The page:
• The plasticky feel of the rear panel
  • Only 8-bit

As monitor tech advances, we are seeing all kinds of monitors targeting specific niches, and it can sometimes seem like photographers are getting left behind. While I think this monitor targets video editing and watching above photography, it still does its best to reach a wider appeal in several creative fields, including photography.

When comparing monitors, a lot of the time, all we can do is compare the available specs. The rest will either fall into what is within our price range, available desk space, and personal preference of design or manufacturer. From a purely subjective standpoint, the overall image quality of the MSI Prestige PS341WU is actually splendid. The colors look amazing, the contrast is fantastic, and it’s an IPS panel, so viewing angles aren't an issue. If you're in the market for an ultra-wide monitor or are looking for some extra desktop space above 4K, then I think this monitor is worth a look. The price seems high at first at $1,200, but I’ve seen it on sale for as low as $1,000, and if you were to buy a two-monitor setup with similar coverage, you’d be in the same price range. You can purchase yours here.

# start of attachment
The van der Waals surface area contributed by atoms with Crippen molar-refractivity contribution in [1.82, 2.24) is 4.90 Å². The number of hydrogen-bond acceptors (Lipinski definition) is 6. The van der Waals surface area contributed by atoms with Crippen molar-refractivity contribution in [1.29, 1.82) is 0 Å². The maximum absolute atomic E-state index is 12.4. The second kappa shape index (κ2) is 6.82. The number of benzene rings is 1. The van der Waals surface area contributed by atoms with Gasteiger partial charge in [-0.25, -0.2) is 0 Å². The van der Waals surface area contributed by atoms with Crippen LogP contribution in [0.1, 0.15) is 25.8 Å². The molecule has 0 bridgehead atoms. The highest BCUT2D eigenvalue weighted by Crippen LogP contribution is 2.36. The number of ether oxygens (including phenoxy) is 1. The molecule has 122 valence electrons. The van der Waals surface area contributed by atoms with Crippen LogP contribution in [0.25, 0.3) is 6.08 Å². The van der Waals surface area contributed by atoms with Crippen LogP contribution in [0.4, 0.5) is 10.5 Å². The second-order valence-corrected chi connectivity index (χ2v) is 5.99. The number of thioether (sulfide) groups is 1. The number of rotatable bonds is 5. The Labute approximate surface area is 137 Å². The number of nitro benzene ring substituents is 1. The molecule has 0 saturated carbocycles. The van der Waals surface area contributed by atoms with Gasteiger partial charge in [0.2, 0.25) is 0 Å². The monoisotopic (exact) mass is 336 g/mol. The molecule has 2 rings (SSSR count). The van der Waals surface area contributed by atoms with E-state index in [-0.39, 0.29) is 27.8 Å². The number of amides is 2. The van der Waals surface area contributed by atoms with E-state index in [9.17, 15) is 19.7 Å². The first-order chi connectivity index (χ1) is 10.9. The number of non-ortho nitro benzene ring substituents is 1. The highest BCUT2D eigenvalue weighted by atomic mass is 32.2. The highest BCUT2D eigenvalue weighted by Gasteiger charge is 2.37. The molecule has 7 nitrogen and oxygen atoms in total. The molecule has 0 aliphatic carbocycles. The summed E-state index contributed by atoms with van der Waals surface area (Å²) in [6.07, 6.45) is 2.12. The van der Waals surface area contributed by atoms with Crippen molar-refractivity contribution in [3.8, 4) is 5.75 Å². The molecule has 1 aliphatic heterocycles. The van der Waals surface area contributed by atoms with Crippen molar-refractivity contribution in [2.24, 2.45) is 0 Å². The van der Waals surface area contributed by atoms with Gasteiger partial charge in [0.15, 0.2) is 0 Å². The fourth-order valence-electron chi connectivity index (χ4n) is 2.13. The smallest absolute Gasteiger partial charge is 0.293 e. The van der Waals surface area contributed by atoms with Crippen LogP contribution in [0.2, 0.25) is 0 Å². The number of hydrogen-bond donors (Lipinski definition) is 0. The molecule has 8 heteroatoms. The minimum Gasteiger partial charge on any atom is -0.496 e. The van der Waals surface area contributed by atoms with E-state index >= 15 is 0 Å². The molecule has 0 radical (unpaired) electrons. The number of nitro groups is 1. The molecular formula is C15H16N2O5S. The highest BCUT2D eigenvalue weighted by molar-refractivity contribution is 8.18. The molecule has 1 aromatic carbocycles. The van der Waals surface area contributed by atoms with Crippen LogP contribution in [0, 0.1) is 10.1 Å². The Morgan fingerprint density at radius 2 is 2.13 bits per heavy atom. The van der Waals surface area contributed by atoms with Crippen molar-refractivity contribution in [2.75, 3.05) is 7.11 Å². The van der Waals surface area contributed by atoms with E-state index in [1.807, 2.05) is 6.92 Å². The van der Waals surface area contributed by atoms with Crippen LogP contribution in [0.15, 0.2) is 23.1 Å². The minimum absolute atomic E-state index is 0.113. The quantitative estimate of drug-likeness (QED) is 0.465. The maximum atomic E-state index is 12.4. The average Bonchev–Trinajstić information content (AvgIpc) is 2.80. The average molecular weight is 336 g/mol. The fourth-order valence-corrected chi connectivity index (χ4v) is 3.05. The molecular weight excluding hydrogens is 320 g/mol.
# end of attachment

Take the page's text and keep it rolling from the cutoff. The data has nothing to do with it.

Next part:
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8 Comments

Lee Christiansen's picture

One of the things that gets forgotten in the quest for decent dynamic range is the ability for a monitor to deliver accurate and smooth blacks and near blacks.

Contrast ratios are al very well and good, but in many cases they just offer a monitor that can go very bright and for photographic work this isn't particularly useful with many of us choosing between 80 - 100 cd/m2. In this respect it can be far more useful for a monitor to have its contrast range measured less brightly.

IPS glow is rarely specified (how black do the corners stay - is there any "glow" to them?) and again this is particularly important when monitoring at lower cd/m2 levels.

So whilst it is impressive that this monitor can go bright, the paper specifications can be misleading.

aRGB specs of 93% is a little disappointing and I'd like to see what the edge to edge delta specs were to see how such a large monitor handles evenness of display - and also how that translates to optical viewing from the central point.

Personally I prefer to have two monitors. One for the actual work and GUI, and another (lesser perhaps?) to show open folders and stuff. I call my 2nd monitor the "dump screen."

$1200 seems a little low for a quality monitor with these dimensions / resolution. Nothing is for free and I'm suspecting important things will be lost in performance in order to have initially impressive paper specs.

Michael DeStefano's picture